News / Asia

    Burma’s Spreading Protests Test Reformist Government

    A couple walks past graffiti that reads "Plug The City." The phrase has appeared on various places in the capital, Rangoon, since the government implemented electricity cuts. A couple walks past graffiti that reads "Plug The City." The phrase has appeared on various places in the capital, Rangoon, since the government implemented electricity cuts.
    x
    A couple walks past graffiti that reads "Plug The City." The phrase has appeared on various places in the capital, Rangoon, since the government implemented electricity cuts.
    A couple walks past graffiti that reads "Plug The City." The phrase has appeared on various places in the capital, Rangoon, since the government implemented electricity cuts.
    BANGKOK - Authorities in Burma have detained at least 10 people for supporting or taking part in the street protests against electricity cuts that began Sunday in Mandalay, the country's second-largest city.

    Hundreds of protesters have marched every night, peacefully holding candles in a symbolic gesture against the recently announced cuts.

    VOA’s Burmese Service confirmed most of those taken into custody were questioned for several hours and then released. They included local writers and a few members of Aung San Suu Kyi’s opposition National League for Democracy party.

    Poet Okkar Kyaw was among those detained on suspicion of being an organizer, but later released.

    He said police wanted to know about the candle-light protests, asking him what leadership role he played and if he knew the organizers. Police also asked him if they plan to hold another protest. He said he told the authorities they do not.

    Burma’s reformist government crafted a law allowing demonstrations, but only if organizers get permission.  It also allows for the arrest of protest organizers.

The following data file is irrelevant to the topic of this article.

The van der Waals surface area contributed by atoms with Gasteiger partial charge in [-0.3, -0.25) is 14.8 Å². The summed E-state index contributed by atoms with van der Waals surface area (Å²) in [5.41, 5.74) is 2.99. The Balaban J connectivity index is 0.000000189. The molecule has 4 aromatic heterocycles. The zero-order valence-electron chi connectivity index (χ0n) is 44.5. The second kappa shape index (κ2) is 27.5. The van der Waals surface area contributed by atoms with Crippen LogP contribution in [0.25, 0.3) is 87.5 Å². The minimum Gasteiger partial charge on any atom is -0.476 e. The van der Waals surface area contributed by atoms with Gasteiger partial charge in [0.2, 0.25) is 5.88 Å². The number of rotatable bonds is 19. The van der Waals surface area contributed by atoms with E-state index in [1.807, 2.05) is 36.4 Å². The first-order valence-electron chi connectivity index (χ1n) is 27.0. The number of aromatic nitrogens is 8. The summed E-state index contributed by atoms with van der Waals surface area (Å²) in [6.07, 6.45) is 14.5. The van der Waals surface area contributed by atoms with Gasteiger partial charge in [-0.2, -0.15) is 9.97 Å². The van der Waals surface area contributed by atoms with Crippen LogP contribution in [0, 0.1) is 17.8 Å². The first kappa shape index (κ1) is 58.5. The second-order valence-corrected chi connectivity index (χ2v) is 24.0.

The law needs to be changed to put it in line with international standards, said Soe Aung, spokesman for the Forum for Democracy in Burma.

    “If it is a peaceful protest and without disturbing the public, for example the transportation or the traffics, then there should not be any reason for authorities to make arrests or even without asking for permission,” he said.

    The Mandalay demonstrators apparently organized somewhat spontaneously through the Internet, after authorities announced cutting electricity to only several hours a day.

    Burma is rich in oil, gas, and hydropower, but sells much of it to neighbors Thailand and China leading to frequent power shortages. Of 60 million people, only one in four have access to electricity.

    Human Rights Watch senior researcher on Burma David Matthieson said the protests are a big test of how the new government responds to the needs of ordinary people.

    “That should be a wake up call to the government, to think, there has got to be a more equitable redistribution of this country’s wealth to the people that really deserve it, which is the people of Burma," Mathieson said.  "So, hopefully, these demonstrations and what the protesters are actually saying sparks a more lively, open debate about the basic services within the country and the government’s responsibility to provide them to its people.”

    Demonstrations are rare in Burma and were put down violently by the military in 1988 and 2007.

    There are parallels between this week’s protests and the beginning of the 2007 Saffron Revolution, when authorities started arresting political dissenters, Matthieson said.

    “A lot of them were actually arrested in August before the big demonstrations involving Buddhist monks.  And, they were arrested for marching peacefully calling for better living standards, lower commodity prices, and access to electricity.  And so, given recent history I think people should be concerned about the possible ramifications of this,” said Matthieson.

    Burma’s state media issued a rare plea to the public to show understanding.  The New Light of Myanmar newspaper reports plans are underway to build more power plants in cooperation with companies from the United States, Japan and Korea.

    You May Like

    US Internet Giants, EU Reach Deal to Combat Online Hate Speech

    Facebook, Twitter, Google and Microsoft commit to ‘quickly and efficiently’ act to clamp down on use of social media to incite violence, terror

    Video Tunisia’s Ennahda Party Begins a New Political Chapter

    Party now moves to separate its political and religious activities; change described by party members as pragmatic response to political and economic challenges facing Tunisia today

    Virtual Reality Fine-tuned at Asia Tech Show

    Microchip designers hope to improve resolution for users of systems that can turn your bedroom into the ocean floor

    This forum has been closed.
    Comments
         
    There are no comments in this forum. Be first and add one

    Featured Videos

    Your JavaScript is turned off or you have an old version of Adobe's Flash Player. Get the latest Flash player.
    Tech Startups Showcase Wares at Amsterdam Conferencei